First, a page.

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Industrial Innovation

Enabling Our Modern Way of Life - Food & Beverage

November 26, 2021

Author: Aaron Johnson

We, as food and beverage consumers, define what entails a “modern way of life” with eager appetite and purchasing decisions, driving industry trends and product development to fulfill our demands.
In 2020, we saw an increase in grocery and food services, with a growing number of online and delivery options. Combined with access to global raw goods, markets, and transportation, there was seemingly no shortage of opportunities in the food and beverage sector.


The Impact of COVID-19
The COVID-19 pandemic instantly impacted the food service industry, offset somewhat by increases in domestic grocery sales, online food service, and exports. Manufacturing capacity was restricted with personnel distancing protocols, and in some cases, entire plants were shut down upon COVID exposure. In addition, the supply chain was affected, specifically access to global markets and transportation, which highlighted the need for a focus on national food security.
Progressing through a slow, but hopeful recovery on the back half of 2021, the food and beverage industries are looking optimistic with a rapid rise in demand. The way food is produced, processed, distributed, consumed, and disposed of, has direct impacts on the lives of all Canadians. The Government of Canada has responded by developing the first-ever food policy for Canada to support the industry’s growth.
Digital Insights for Decision Making
Regardless of the global pandemic, the way we produce and consume food is continually changing. A consumer focus on health and environmental impacts brings forth expectation and opportunities for variety and transparency throughout the entire food chain.
What does this mean for producers and regulators? It means traceability, auditability, and insight into what has happened to the inputs and outputs as food and beverage products are harvested, manufactured, and transported. We all want greater insight into how we produce, regulate, and consume food and beverage products, in order to drive better business performance, improve quality and respond to critical situations such as recalls.

Insight is derived from data, and data is generated in the field: quite literally from a farmer’s field to the equipment in a processing facility. Connecting the traceability from ‘farm to table’ is a responsibility of the supply chain. Therefore, a digital foundation is critical for today’s food and beverage processors. Today, much of that data lives in isolated databases, disconnected from one another.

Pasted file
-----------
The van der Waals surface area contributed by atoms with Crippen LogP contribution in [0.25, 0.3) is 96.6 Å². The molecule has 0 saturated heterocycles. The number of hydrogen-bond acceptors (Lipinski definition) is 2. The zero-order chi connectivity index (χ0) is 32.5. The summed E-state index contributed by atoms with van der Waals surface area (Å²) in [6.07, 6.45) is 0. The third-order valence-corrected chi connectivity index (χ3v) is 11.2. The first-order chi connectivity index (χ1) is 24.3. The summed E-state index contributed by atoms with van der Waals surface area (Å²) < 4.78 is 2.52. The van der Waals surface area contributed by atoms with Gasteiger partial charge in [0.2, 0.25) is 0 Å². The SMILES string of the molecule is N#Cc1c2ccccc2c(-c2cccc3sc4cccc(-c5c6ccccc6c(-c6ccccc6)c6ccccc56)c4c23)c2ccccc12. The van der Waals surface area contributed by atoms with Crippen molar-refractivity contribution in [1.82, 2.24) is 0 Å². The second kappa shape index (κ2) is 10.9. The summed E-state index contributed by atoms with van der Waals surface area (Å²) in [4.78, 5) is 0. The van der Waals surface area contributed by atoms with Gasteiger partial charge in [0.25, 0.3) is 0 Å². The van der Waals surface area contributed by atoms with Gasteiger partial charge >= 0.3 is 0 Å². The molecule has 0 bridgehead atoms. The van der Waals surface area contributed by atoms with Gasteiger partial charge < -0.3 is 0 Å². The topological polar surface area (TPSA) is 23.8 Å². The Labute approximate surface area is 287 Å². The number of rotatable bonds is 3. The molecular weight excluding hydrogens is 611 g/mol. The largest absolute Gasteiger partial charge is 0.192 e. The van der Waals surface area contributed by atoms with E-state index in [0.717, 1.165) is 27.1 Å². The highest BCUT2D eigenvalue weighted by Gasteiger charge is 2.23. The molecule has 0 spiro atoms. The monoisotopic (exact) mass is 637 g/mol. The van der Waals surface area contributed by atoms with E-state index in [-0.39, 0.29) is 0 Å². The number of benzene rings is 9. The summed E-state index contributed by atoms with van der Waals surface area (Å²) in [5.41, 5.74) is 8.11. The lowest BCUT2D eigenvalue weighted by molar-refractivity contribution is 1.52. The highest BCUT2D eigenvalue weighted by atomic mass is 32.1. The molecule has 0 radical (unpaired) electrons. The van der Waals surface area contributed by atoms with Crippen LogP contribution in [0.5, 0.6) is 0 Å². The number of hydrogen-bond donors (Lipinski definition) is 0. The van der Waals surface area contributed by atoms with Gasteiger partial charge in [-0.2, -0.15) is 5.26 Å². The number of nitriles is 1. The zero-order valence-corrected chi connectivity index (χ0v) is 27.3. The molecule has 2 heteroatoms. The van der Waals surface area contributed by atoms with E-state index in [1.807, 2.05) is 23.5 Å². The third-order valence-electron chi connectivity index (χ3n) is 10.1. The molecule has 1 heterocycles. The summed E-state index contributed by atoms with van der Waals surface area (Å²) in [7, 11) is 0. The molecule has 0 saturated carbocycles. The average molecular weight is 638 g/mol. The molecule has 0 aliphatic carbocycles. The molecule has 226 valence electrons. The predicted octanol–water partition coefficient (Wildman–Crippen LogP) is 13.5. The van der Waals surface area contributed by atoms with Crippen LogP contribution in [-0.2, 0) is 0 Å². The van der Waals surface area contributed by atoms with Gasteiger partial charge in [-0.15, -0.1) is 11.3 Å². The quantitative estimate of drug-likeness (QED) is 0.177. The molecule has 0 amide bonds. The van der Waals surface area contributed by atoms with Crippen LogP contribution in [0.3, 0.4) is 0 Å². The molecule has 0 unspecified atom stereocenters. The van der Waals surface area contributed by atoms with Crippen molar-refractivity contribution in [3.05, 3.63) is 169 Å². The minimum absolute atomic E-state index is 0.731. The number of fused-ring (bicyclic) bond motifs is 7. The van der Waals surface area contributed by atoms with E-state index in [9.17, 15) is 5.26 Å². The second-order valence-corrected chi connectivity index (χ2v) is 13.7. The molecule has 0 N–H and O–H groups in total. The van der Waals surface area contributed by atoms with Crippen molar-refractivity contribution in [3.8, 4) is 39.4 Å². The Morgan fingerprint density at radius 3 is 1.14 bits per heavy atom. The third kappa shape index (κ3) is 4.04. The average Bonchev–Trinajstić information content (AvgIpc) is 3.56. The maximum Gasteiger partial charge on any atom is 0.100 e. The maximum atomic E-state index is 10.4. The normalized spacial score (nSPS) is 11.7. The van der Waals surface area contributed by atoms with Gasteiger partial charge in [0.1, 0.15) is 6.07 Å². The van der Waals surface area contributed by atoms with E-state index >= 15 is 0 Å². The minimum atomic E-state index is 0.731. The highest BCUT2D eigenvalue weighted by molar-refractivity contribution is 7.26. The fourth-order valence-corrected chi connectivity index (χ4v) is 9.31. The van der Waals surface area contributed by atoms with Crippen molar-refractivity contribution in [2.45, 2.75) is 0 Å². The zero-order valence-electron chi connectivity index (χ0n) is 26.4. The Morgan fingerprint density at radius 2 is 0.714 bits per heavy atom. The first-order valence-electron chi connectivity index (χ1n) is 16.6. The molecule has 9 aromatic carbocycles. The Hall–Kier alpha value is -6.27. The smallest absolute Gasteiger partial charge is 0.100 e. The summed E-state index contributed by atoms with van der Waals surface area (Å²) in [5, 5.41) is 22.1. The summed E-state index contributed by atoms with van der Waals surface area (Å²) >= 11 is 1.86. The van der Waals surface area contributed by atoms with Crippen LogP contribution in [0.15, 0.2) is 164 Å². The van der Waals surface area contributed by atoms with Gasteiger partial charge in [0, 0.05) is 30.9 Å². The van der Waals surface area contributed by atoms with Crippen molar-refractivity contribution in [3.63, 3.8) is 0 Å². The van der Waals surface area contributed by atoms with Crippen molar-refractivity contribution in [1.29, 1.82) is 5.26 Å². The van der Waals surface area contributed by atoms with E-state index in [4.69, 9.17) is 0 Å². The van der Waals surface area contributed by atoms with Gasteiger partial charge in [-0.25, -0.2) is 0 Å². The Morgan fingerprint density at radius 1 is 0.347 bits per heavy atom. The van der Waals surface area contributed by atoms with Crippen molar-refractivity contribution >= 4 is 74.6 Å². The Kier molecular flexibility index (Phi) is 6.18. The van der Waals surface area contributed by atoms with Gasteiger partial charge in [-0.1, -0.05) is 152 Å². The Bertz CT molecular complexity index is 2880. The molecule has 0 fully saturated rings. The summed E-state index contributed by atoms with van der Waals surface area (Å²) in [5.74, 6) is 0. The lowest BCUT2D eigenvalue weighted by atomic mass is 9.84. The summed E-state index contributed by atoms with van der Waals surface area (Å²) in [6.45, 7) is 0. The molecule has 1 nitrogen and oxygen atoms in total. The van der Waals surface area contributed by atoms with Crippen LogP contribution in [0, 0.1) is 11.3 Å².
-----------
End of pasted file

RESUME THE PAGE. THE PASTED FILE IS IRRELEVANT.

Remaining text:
Today more than ever, producers and processors need to be efficient and competitive. Processors want to drive their product quality, product development and profitability, while lessening their environmental impact and improving their ESG performance.
Aaron Johnson, Author
As this industry modernizes, a digital foundation is fundamental to technological advancements. Finding that partner who understands how to liberate data from disparate systems or modernize existing systems to bring data together in one environment, is now mission critical.

Modernization is a Journey
In agriculture, traditional farming methods are being modernized—from increased mechanization, a heightened focus on soil and animal health, eco-friendly pest control, smart irrigation, and even autonomous farm equipment for optimal seeding and harvesting.  The agriculture industry is looking to increase productivity to feed future generations, without significantly impacting the natural environment. Emerging agricultural methods such as vertical farming and aquaculture provide high-density crops with minimal land and sea resource usage.
In food and beverage, food processors and start-ups are investing in automation and digitization, developing new products for a more diverse consumer base, and providing an increased choice, including healthier and dietary alternatives, while looking to eco-friendly, recycled, compostable packaging. Food and beverage processors are looking to improve quality control, establish end-to-end traceability, gain efficiencies, and improve sustainability.

For producers and processors to meet consumer demands, adapt, and thrive in this modern world they will need to face modernization head on.
Barriers for modernization for food producers and processors may be:
  • Perceived cost or operational complexity around automation and connectivity
  • Lack of infrastructure, knowledge, or cyber security to connect existing islanded equipment and data
  • Lack of an industry benchmark or roadmap
  • Meeting ESG goals, regulations, or compliance
  • Navigating the large variety of providers, solutions, and products, especially with advancements in analytics
Modernization is a journey and begins with clearly understanding your goals, what problems need to be solved, an evaluation of your return on investment, capturing total life-cycle costs, and ensuring the investment is future-proofed against industry and technology changes.
Aaron Johnson, Author
Spartan has been serving the food and beverage industry for over 50 years, with expertise in critical areas of production, processing and packaging for producers and processors. Our portfolio of products and engineered solutions and services cover a wide range of industry needs:
  At Spartan Controls, we help our Customers overcome challenges and strive for top quartile performance, whether it is a new startup, a facility scaling up, a plant modernization or greenfield project.

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Food & Beverage Industry Leader
Aaron Johnson
Food & Beverage Industry Leader